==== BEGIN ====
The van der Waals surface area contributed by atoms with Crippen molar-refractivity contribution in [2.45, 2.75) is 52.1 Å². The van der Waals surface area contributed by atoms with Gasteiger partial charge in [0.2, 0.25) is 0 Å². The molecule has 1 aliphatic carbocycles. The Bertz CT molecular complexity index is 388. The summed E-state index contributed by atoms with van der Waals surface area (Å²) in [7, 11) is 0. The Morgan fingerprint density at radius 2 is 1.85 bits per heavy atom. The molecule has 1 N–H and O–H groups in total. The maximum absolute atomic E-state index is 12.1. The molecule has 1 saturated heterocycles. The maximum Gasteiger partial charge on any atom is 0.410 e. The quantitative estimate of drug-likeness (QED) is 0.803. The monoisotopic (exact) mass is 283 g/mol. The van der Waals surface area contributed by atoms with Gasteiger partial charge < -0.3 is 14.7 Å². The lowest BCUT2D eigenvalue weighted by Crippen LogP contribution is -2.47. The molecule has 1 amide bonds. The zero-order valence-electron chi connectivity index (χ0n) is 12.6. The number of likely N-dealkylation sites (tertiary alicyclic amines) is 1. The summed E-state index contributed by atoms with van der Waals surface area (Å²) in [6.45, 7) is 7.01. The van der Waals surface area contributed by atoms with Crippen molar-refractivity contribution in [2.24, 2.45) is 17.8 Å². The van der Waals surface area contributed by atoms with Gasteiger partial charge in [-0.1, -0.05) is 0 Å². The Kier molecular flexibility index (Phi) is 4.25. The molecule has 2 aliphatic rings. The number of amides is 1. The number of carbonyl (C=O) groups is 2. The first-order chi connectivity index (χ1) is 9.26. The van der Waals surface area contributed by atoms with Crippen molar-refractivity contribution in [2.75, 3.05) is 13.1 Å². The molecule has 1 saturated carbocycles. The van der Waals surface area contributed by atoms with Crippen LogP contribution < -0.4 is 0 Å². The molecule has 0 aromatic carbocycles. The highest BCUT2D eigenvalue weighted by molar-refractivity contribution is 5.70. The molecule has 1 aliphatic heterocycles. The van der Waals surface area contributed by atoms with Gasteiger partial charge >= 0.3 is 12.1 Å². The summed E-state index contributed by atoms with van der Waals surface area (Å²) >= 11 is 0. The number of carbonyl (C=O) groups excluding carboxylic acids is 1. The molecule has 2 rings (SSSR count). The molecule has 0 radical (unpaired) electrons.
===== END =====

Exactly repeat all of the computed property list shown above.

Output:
The van der Waals surface area contributed by atoms with Crippen molar-refractivity contribution in [2.45, 2.75) is 52.1 Å². The van der Waals surface area contributed by atoms with Gasteiger partial charge in [0.2, 0.25) is 0 Å². The molecule has 1 aliphatic carbocycles. The Bertz CT molecular complexity index is 388. The summed E-state index contributed by atoms with van der Waals surface area (Å²) in [7, 11) is 0. The Morgan fingerprint density at radius 2 is 1.85 bits per heavy atom. The molecule has 1 N–H and O–H groups in total. The maximum absolute atomic E-state index is 12.1. The molecule has 1 saturated heterocycles. The maximum Gasteiger partial charge on any atom is 0.410 e. The quantitative estimate of drug-likeness (QED) is 0.803. The monoisotopic (exact) mass is 283 g/mol. The van der Waals surface area contributed by atoms with Gasteiger partial charge < -0.3 is 14.7 Å². The lowest BCUT2D eigenvalue weighted by Crippen LogP contribution is -2.47. The molecule has 1 amide bonds. The zero-order valence-electron chi connectivity index (χ0n) is 12.6. The number of likely N-dealkylation sites (tertiary alicyclic amines) is 1. The summed E-state index contributed by atoms with van der Waals surface area (Å²) in [6.45, 7) is 7.01. The van der Waals surface area contributed by atoms with Crippen molar-refractivity contribution in [2.24, 2.45) is 17.8 Å². The van der Waals surface area contributed by atoms with Gasteiger partial charge in [-0.1, -0.05) is 0 Å². The Kier molecular flexibility index (Phi) is 4.25. The molecule has 2 aliphatic rings. The number of amides is 1. The number of carbonyl (C=O) groups is 2. The first-order chi connectivity index (χ1) is 9.26. The van der Waals surface area contributed by atoms with Crippen molar-refractivity contribution in [2.75, 3.05) is 13.1 Å². The molecule has 1 saturated carbocycles. The van der Waals surface area contributed by atoms with Crippen LogP contribution < -0.4 is 0 Å². The molecule has 0 aromatic carbocycles. The highest BCUT2D eigenvalue weighted by molar-refractivity contribution is 5.70. The molecule has 1 aliphatic heterocycles. The van der Waals surface area contributed by atoms with Gasteiger partial charge >= 0.3 is 12.1 Å². The summed E-state index contributed by atoms with van der Waals surface area (Å²) >= 11 is 0. The number of carbonyl (C=O) groups excluding carboxylic acids is 1. The molecule has 2 rings (SSSR count). The molecule has 0 radical (unpaired) electrons.